How does a wine tasting work?

Wine tasting is a feast for the senses. There are 3 main stages: observing, smelling and tasting. To taste a bottle of wine is to conquer its aromas and take the time to appreciate its flavors.

Steps to follow for a successful tasting

Open your bottle well in advance and carafe the wine if necessary. Be sure to respect the serving temperature. If you don't, you may miss out on some of the aromas.

Choose suitable glassware. Then, don't overfill the glass so that you can handle it easily.

First step: visual inspection, admire the dress

Before tasting a wine, observe its appearance. To do this, tilt your glass against a white wall, under a light source and analyze :

  • The wine color. By observing the intensity of the color, you can distinguish the ratio between the amount of skin and grape juice in the maceration process. This stage of the winemaking process influences the color of a wine, but it is not the only culprit. An expert eye can recognize the age of a wine by the intensity of its color and reflections. Shades of purple and violet are sometimes synonymous with youth. However, this is not a rule: intensity also varies according to grape variety, growing climate and winemaking. To grasp the subtleties of the color, tilt the glass and observe the wine at the fringe, where the amount of wine is thinnest.
  • The clarity. It is a visual factor that determines the degree of filtration carried out during the winemaking process. Cloudy wines are generally excluded from tastings. While the clarity of a wine is traditionally considered a criterion of quality, it must be qualified. The turbidity of certain wines should not be systematically considered as a defect; an unfiltered organic wine or a great wine may in fact turn out to be less limpid. A decant into a decanting carafe de décantation will help eliminate the "troublemakers": solid deposits and tannic residues.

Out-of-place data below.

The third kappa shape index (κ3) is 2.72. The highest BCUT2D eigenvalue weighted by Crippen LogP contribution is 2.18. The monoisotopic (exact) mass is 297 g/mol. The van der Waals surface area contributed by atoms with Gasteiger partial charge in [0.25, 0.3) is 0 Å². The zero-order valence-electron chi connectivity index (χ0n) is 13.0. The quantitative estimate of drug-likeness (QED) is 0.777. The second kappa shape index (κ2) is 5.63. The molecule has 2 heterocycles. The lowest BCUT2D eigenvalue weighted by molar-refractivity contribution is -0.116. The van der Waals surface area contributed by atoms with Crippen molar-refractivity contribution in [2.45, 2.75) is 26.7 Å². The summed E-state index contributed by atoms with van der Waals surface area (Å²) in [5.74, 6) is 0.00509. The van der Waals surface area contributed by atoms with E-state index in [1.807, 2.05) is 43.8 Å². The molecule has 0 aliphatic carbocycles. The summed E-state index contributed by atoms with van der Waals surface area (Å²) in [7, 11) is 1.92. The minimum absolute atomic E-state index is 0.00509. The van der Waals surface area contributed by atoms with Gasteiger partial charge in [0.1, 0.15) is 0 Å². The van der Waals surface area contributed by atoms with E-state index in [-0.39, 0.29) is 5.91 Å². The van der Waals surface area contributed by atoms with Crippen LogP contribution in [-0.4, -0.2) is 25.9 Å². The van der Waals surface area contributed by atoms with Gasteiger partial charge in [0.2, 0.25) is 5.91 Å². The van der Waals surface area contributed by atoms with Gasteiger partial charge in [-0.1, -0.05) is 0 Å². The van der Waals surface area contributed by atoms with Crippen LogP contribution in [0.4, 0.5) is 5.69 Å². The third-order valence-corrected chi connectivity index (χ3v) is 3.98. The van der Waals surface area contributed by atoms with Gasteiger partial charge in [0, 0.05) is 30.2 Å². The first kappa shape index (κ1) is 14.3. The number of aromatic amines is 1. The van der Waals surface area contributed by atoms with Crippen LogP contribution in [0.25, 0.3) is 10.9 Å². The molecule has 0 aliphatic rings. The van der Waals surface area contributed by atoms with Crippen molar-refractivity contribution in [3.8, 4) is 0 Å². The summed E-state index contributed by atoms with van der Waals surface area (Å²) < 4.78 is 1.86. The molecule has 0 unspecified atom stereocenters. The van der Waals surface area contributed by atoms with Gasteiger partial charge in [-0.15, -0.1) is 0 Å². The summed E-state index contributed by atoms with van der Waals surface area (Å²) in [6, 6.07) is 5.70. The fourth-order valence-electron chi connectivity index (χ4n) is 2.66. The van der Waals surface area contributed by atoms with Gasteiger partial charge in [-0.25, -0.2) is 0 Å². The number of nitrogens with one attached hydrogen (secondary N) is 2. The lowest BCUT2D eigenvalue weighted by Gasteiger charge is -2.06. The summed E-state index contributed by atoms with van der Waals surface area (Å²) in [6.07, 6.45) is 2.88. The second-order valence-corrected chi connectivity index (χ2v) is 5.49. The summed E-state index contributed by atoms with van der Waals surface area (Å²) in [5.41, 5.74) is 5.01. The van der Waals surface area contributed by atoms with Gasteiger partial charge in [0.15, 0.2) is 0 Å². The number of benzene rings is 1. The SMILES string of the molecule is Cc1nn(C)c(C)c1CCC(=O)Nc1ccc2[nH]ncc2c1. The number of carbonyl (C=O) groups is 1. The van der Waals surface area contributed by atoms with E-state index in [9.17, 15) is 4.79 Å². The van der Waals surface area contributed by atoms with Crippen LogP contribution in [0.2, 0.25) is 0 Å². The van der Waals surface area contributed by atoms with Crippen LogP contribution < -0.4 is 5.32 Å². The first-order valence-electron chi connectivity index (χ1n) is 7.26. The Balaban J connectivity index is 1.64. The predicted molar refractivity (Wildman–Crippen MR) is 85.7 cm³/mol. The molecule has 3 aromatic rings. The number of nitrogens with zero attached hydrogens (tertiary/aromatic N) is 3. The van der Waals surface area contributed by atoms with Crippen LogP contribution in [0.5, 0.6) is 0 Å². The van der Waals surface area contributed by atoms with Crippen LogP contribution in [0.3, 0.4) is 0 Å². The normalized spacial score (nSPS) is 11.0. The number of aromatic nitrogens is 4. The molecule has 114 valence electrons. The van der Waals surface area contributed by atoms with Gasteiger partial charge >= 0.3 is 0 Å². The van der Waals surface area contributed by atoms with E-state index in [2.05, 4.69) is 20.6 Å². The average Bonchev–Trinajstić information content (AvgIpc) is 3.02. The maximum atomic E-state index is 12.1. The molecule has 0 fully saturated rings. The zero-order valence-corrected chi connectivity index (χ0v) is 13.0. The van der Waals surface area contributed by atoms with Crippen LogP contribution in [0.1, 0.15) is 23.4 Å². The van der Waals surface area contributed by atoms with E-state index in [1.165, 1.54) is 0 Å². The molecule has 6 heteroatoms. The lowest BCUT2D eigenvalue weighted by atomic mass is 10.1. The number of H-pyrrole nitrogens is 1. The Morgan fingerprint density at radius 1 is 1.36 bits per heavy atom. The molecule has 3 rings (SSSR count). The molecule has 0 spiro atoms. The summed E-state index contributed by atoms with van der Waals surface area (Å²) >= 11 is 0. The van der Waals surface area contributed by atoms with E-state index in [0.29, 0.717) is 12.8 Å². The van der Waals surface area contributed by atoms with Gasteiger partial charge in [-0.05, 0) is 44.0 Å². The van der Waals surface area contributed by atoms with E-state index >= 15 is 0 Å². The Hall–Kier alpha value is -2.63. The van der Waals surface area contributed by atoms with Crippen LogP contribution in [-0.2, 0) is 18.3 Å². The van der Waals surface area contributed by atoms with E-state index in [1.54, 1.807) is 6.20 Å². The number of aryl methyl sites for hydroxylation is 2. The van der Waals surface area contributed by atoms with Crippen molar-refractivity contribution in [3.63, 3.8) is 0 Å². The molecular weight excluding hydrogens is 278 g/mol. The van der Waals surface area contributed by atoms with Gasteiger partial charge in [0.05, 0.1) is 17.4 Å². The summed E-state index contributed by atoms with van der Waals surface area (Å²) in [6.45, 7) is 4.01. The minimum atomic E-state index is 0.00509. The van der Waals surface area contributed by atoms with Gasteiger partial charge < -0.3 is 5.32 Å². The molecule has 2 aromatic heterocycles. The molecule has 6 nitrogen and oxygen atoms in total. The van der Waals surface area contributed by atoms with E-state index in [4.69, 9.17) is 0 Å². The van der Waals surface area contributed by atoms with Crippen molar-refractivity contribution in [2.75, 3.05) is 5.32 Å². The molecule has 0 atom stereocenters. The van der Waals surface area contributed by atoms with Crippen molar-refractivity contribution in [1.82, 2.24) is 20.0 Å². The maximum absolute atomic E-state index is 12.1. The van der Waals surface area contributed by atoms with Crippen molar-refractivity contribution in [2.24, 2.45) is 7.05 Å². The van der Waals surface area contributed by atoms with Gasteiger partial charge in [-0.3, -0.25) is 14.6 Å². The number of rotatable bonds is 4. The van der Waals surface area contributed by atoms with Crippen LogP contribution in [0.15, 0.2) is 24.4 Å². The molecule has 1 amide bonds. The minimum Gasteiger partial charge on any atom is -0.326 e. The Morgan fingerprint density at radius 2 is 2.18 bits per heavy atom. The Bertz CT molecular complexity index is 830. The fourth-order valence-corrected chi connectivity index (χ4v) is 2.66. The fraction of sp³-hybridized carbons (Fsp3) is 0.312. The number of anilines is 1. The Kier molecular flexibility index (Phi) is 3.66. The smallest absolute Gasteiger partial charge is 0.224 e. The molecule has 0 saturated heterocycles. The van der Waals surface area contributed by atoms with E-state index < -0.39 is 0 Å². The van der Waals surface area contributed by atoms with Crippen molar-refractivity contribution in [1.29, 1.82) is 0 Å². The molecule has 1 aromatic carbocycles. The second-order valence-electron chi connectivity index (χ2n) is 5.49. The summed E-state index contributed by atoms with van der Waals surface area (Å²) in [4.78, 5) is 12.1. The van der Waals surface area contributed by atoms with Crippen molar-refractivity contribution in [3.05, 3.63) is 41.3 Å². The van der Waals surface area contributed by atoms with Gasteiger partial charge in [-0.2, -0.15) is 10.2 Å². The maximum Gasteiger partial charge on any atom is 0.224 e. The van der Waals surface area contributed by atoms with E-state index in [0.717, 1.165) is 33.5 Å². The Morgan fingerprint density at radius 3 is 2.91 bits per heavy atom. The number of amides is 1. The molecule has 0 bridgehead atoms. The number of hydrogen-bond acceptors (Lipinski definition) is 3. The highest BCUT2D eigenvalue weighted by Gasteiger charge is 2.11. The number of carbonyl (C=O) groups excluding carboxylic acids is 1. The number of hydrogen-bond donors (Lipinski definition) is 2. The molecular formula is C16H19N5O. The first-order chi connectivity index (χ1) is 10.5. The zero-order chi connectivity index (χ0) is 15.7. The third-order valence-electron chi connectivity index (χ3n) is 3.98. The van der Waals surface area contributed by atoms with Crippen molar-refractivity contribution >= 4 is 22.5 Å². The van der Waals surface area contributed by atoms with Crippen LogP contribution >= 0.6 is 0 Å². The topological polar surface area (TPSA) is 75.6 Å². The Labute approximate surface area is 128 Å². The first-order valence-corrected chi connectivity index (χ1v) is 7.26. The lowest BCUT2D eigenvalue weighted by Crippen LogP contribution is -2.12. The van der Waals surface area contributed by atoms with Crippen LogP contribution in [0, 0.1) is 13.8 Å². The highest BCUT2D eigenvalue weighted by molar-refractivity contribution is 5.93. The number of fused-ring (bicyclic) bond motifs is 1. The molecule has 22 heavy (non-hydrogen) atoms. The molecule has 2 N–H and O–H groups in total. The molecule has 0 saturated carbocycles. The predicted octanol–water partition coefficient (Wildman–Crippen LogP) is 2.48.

• The viscosity. Simply examine the wine's tears (the drops along the side of the glass). The thinner they are, the more acidic and lively the wine. Conversely, the thicker they are, the fatter and rounder the wine. A full-bodied wine is generally higher in alcohol and sweeter. This criterion for visual analysis of wine is also felt on the palate.
  • The Shine. This characteristic reflects a wine's ability to reflect light. It also indicates to connoisseurs the age of the vintage: young wines have a more pronounced brilliance than old ones.

Second step: the olfactory examination, point out the tip of your nose

So as not to influence your sense of smell when tasting a wine, prefer a place free of parasitic odors (candles, perfume diffusers, etc.). This examination, known as the nose, is divided into two phases:

  • The first nose. Bring your nose close to the glass without shaking it. Determine whether the wine is open (very aromatic) or closed (not very aromatic). If the wine smells unpleasant, it may be corked. You can detect the wine's tendencies (fruity, floral, vegetal, woody, spicy...) at this stage.
  • The second nose. This time you must aerate the wine,turning your glass in a circular motion. Dip your nose into the glass, close your eyes and travel through the flavors. You can determine the aromas more precisely using the aroma chart.
Olfactory analysis is a complex process. The more you practice, the sharper your nose will become, and the easier it will be to determine the aromas of your red and white wines.

Third step: the taste test, let yourself be carried away by taste

To allow the aromas to circulate, you need to toast the wine. Take a small amount into your mouth by sucking the wine through your lips. Taste analysis is divided into three stages:

  • The attack. This is the first impression, whether it's faint, frank or intense. You can sense whether the wine is bitter, acidic, sweet, salty, or balanced.
  • The mid-mouth. It's a matter of chewing the wine to make it turn in the mouth and analyze the texture and flavors. At this point, you can feel the tannins in red wine and the acidity and freshness in white wine.
  • The final. You determine the length in the mouth, the length of time you feel the aromas.

wine picto

Aveine's advice

The ideal time for a tasting is before a meal, when your senses are at their most alert. To document your progress and classify your different wines, use a notebook to record the results of your tastings.